• Heather2

      Oh Ellie, me too! We love with total commitment. We forgive, move forward, and pray to be better spouses, trusting that in the end all our dreams will come true.

      And then the dreams shatter because we realize that we were never loved. It’s so sad.

      I remind people that I didn’t divorce my ex because I didn’t love him. I divorced him because he didn’t love me.

      • joepote01

        “I remind people that I didn’t divorce my ex because I didn’t love him. I divorced him because he didn’t love me.”

        I love how you put this, Heather!

        And isn’t that both a normal and biblical perspective? How can we be in an intimate relationship with someone who doesn’t love us? Someone who, in fact, delights in mistreating us and will go out of their way to do us harm?

        Not even God will remain in relationship with someone who doesn’t love Him. Hell is not populated with people God does not love, but with people who chose not to love God.

      • Me

        A friend of mine cruelly remarked to me after the divorce, “Well, it goes to show you never really loved him.” I should have said to her that I divorced him because he didn’t really love me, but that would not have cut it for her or any of the church folks he put on a show for. They were all convinced that he loved me, all because he said so, and sometimes acted so, when he was being watched. His words were a lie, his actions were a lie, and his insistence that he didn’t tell lies was a lie.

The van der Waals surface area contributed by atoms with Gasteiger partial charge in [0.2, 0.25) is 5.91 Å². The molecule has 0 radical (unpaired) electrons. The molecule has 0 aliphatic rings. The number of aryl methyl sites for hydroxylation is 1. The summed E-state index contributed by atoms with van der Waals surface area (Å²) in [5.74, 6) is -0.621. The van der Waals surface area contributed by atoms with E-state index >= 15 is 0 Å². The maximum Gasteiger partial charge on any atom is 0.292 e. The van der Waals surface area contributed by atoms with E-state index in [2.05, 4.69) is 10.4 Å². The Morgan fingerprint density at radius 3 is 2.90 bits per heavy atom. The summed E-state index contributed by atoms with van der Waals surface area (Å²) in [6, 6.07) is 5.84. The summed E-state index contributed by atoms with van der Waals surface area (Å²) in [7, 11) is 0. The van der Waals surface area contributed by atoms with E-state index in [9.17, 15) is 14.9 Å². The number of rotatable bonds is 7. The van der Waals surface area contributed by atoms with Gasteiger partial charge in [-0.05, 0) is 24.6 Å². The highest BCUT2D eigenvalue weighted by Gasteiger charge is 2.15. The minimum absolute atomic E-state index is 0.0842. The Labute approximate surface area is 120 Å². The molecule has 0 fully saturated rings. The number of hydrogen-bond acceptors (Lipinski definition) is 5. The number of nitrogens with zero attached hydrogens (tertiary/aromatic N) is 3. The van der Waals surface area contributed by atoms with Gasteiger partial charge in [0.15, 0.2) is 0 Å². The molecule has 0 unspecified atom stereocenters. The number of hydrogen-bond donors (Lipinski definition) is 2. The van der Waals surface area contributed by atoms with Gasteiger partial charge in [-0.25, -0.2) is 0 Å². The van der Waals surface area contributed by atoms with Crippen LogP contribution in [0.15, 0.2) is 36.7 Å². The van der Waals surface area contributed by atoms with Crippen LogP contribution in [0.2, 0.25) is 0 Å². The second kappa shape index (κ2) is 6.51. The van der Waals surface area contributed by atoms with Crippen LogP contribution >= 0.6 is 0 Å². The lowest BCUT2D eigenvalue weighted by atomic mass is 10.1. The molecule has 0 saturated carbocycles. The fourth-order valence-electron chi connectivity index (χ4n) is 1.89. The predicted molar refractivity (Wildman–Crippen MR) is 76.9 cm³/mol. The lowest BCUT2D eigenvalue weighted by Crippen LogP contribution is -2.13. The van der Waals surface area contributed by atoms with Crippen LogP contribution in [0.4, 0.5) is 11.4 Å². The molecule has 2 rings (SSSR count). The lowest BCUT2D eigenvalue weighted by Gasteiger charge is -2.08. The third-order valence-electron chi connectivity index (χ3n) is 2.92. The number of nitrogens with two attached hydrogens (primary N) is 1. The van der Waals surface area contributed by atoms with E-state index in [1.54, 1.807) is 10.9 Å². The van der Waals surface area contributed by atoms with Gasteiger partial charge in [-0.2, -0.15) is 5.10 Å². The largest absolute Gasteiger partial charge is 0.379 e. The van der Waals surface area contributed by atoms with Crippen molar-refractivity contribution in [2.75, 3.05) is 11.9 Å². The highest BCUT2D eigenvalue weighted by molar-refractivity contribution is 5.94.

• Heather2

        You nailed it. My experience with the people at church was identical. But they were not in my shoes. They didn’t live my life for over thirty years. They thought they had all the answers. We know they don’t.

        I have not darkened the doors if a church since. I’m not recommending that we all should depart from our churches but it was one of the best things I did. It took me a long time to be comfortable with my choice. Today, I spend time with my Lord, His Word, and in prayer. He has shown me what He says, what He means, and that my church background was flawed. I have had to rethink so many teachings in light if what He says, not what other say He says.